It’s a short drive to Coaticook (pronounced Co-at-i-cook and not Coat-i-cook) where there seems to be one hell of a lot of cars looking for places to park. Fortunately we find the restaurant’s parking lot and get a good space close to both the restaurant and Foresta Lumina. The restaurant is Coffret de l’Imagination which is located in an old industrial brick building in the Coaticook Gorge. Thank goodness we have a reservation because it is packed to the gunnels with a lineup outside. Dale and I are given a table for two in a room dominated by brick and word and decorated with what I can best describe as imaginative artwork.

We both decide to have the four course table d’hote du terrior which features local products and is very reasonably priced. It starts with a shot of cassis from Domaine Ives Hill in Compton. Cassis is a traditionally French liqueur made from black currants and I had no idea they made it in Quebec, or anywhere in Canada, for that matter. Obviously someone at Domaine Ives Hill learned the secret because this stuff is delicious.

Next up for me is a raclette, which is is a melted cheese dish made from raclette cheese made at Le Station Fromagerie  which we visited this morning. Dale has escargots and mushrooms which are swimming in butter made from fermented garlic flowers grown at Le Petit Mas. Here’s what delicious appetizers look like.

Raclette
Raclette
Escargot and Mushrooms
Escargot and Mushrooms

For the main course I have a chicken crepe with asparagus and Dale has a combo of locally grown trout and smoked salmon. Here’s what delicious main courses look like. Those veggies on both plates taste fresh, fresh, fresh.

Chicken Crepe with Asparagus
Chicken Crepe with Asparagus
Trout with Smoked Salmon
Trout with Smoked Salmon

For dessert it’s a great Quebec tradition, a maple syrup tart with ice cream from Coaticook cremerie.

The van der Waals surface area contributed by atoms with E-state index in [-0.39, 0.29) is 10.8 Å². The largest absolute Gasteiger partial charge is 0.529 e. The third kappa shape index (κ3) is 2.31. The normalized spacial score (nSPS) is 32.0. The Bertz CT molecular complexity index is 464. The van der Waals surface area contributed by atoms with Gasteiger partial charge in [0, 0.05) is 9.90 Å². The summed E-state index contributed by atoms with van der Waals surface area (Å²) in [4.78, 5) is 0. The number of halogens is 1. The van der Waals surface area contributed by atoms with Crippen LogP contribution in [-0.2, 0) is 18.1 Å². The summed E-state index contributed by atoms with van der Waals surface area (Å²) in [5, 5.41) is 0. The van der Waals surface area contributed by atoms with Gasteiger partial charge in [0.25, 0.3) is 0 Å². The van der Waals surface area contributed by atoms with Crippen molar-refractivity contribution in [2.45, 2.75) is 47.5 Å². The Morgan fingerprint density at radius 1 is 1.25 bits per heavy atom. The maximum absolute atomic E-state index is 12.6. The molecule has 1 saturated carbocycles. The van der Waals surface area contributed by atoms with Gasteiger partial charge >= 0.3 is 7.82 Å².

Sugar tart and Coaticook ice cream
Sugar tart and Coaticook ice cream

Total price for this feast for two with a glass of wine each, plus coffee – $88 bucks! That certainly puts us in a good mood heading to the Foresta Lumina.

Foresta Lumina

There is a huge lineup waiting to get into the Foresta Lumina, a combination of families with very young kids, giddy teenagers and quite a few older couples. I still have no clue what Foresta Lumina is all about and can’t gather much from the surrounding conversations, mostly in French. It appears that they let in groups of about 25 at a time with a five minute interval in between and for whatever reason, it looks like everyone from the Eastern Townships is here in Coaticook tonight. This is the only picture I took that turned out and it is only of the entrance. For some reason it reminds me a bit of the opening words of Dante’s Inferno, “Midway upon the journey of our life I found myself within a forest dark,For the straightforward pathway had been lost.”

Entrance to Foresta Lumina
Entrance to Foresta Lumina

After waiting about fifteen minutes we join a group that is let in through a narrow opening and we begin the journey through Foresta Lumina. It’s very difficult to describe the experience in words other than to say that if you take a large slice of Lord of the Rings, especially the elfin Rivendell, add a touch of Stephen King, a dollop of The Walking Dead and the final scene of Close Encounters of the Third Kind you might get an idea of why thousands of people are drawn here tonight.

For your viewing pleasure, as Rod Serling would say, I attach this video from the official website which gives a much better idea of what Foresta Lumina is all about.

There are a number of highlights I should mention including the entryway which did remind me of Rivendell, the dozens of people crossing the suspension bridge in the dark (that’s where The Walking Dead reference rings true) and my favourite, the thousands of points of light on the walls of the gorge. I wonder if George H.W.Bush ever came here to actually see a thousand points of light.

Is it scary? Sort of – certainly would be for kids. Is it interesting? Definitely – I can’t think of anything similar in a natural setting. Is it worth the $16.00 entry fee? For sure.

When we emerge from the gorge an hour or so later there are still throngs of people waiting to get in as if drawn by some invisible power they cannot resist. Driving back to Compton I decide we must return to see the gorge in daylight. Bon soir et des rêves agréables.